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The Only Times You Should Extend a Deadline

The Only Times You Should Extend a Deadline

Deadlines are funny things. They’re supposed to be the absolute final word in a project schedule—the time when all tasks are completed and all deliverables are ready for prime time. And yet many organizations and PMOs extend a deadline without a second thought.

Why bother setting a deadline if you’re just going to move it back? What’s the point? Having a “just extend it” mentality encourages poor project planning and promotes a lax, complacent attitude when executing projects.

Project managers shouldn’t extend a deadline as a first resort. Instead, deadlines should only be moved if:

The Scope Drastically Changes

As much as we hate scope creep, it is a very real factor in project management. Not changing a deadline after changing the scope will only burn out the team and encourage rush work that will destroy project quality.

Extending the deadline may increase the client’s costs, but the client should be fine with it if you’re honest about the rates and how many additional hours the changes will take. (And if the client wants to implement the changes even after seeing the new estimate, then you’ll know he really wants that new feature.)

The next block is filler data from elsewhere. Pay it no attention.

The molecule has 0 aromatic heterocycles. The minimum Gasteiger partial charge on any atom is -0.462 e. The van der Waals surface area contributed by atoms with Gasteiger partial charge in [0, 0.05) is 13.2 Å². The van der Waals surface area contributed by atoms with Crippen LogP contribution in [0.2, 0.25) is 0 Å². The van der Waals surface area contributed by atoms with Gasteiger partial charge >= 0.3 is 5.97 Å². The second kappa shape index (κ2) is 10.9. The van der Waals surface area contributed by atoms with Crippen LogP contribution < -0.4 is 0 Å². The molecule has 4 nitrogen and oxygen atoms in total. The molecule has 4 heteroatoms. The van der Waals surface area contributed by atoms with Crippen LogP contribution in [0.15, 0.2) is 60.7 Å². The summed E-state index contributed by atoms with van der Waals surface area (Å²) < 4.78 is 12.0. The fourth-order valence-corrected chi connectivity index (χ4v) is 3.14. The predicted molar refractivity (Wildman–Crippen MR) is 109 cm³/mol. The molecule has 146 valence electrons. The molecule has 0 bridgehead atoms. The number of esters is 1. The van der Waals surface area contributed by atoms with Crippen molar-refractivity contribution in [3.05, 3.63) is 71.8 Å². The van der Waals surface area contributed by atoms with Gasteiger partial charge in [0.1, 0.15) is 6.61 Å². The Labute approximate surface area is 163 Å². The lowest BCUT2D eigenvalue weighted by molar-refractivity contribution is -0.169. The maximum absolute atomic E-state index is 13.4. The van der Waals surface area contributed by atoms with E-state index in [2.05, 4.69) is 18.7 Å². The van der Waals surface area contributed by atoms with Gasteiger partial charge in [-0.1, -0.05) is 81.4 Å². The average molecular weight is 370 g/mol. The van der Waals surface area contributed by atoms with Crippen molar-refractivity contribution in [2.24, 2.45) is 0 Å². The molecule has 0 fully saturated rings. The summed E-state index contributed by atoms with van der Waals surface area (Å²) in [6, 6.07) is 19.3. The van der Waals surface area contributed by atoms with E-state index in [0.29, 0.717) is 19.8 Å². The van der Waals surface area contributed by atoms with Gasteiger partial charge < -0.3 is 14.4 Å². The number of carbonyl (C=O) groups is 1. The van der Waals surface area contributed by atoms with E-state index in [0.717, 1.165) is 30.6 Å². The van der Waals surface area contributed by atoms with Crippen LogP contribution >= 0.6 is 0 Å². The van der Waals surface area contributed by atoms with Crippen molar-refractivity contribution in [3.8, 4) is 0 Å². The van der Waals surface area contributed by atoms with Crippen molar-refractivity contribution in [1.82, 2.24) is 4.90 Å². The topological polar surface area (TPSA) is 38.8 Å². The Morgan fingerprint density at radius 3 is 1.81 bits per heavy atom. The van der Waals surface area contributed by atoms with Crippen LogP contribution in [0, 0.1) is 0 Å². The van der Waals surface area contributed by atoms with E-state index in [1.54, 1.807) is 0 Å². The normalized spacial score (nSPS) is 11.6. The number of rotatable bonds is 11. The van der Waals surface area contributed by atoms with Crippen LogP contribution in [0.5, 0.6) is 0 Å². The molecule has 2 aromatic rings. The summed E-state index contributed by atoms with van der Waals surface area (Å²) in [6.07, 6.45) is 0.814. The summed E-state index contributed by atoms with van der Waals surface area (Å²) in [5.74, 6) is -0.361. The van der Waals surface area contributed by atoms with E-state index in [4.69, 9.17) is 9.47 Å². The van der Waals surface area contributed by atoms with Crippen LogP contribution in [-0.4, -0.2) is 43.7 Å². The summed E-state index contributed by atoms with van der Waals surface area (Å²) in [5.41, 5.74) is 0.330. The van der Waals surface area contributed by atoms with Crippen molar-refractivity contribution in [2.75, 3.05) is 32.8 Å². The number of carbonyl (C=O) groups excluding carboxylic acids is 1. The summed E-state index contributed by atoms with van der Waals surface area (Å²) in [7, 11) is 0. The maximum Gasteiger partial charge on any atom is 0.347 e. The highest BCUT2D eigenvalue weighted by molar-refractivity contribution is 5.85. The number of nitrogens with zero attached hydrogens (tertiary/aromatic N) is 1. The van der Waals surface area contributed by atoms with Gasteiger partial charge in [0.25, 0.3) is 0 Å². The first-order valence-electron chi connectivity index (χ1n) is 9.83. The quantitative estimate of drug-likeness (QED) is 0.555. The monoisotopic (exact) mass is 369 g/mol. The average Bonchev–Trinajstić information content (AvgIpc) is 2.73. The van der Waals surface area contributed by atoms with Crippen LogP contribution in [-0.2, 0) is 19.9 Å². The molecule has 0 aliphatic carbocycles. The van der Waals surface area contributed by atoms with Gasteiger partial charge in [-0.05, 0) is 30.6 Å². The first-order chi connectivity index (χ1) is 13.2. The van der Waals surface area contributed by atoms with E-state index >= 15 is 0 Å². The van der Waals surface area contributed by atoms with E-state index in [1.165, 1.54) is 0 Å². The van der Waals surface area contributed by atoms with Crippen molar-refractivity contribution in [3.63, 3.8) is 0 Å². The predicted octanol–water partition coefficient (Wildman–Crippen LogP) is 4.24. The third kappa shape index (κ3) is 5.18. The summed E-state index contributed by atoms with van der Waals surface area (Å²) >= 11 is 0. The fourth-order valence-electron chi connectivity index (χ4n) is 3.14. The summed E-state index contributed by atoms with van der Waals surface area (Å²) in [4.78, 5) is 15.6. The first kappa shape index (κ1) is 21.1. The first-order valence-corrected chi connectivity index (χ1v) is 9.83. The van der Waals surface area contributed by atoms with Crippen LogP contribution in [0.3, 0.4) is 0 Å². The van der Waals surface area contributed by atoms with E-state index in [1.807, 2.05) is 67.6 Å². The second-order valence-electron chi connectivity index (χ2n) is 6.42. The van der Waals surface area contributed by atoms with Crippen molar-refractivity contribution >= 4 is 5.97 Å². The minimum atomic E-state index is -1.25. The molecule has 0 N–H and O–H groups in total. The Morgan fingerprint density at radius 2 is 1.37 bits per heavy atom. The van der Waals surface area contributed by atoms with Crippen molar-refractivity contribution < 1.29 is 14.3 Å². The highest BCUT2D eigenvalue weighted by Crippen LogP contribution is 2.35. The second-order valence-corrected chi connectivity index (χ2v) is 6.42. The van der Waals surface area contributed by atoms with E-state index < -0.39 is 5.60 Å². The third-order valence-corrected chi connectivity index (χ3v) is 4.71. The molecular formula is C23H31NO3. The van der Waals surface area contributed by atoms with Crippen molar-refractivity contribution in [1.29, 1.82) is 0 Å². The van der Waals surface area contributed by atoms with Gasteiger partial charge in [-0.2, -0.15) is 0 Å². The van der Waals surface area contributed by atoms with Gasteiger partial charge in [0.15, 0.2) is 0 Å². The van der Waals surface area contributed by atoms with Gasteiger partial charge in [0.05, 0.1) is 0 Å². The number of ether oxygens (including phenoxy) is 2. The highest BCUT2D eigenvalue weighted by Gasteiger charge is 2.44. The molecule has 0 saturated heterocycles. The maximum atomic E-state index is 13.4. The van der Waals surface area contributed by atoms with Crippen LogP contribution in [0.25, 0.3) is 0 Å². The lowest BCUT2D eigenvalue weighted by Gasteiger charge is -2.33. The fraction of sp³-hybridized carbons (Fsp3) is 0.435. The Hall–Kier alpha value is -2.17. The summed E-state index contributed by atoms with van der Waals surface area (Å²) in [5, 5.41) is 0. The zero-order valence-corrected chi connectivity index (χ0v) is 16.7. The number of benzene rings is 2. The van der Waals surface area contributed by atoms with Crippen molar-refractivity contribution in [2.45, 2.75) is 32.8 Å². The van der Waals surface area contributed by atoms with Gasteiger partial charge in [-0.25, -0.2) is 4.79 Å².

The Project is That Bad

Sometimes a project will still be in such rough shape that releasing it at that stage would be a bigger disaster than not releasing it.

If you’re too far along in the timeline and the project sponsor isn’t willing to cancel the project, then you’ll have to keep working until it gets to an acceptable state. Assess where you are, where you want to be, and come up with a revised (and hopefully more accurate) timeline.

The Project Could Be That Good

But what of the opposite scenario? What if the project is already at a release-ready state, but the team is in the middle of adding a feature that could take the project from good to great? Should you release an average product on time, or release an excellent product later on?

This balancing act affects all project managers and perfectly illustrates why the final project stage is the most dangerous.

If the Benefits Outweigh the Costs

Every delay is going to have some sort of impact—whether it’s users unable to use the system to extra supplies to finish construction. What the project manager needs to do is assess the costs and see if the benefits of extending the deadline (and taking the project as is) outweigh the costs.

The project manager isn’t going to make this decision alone, of course. For a major decision like this, the project manager needs to consult with the project sponsor the stakeholders, and even get input from the team.

Image credit, Flickr, Joe Lanman

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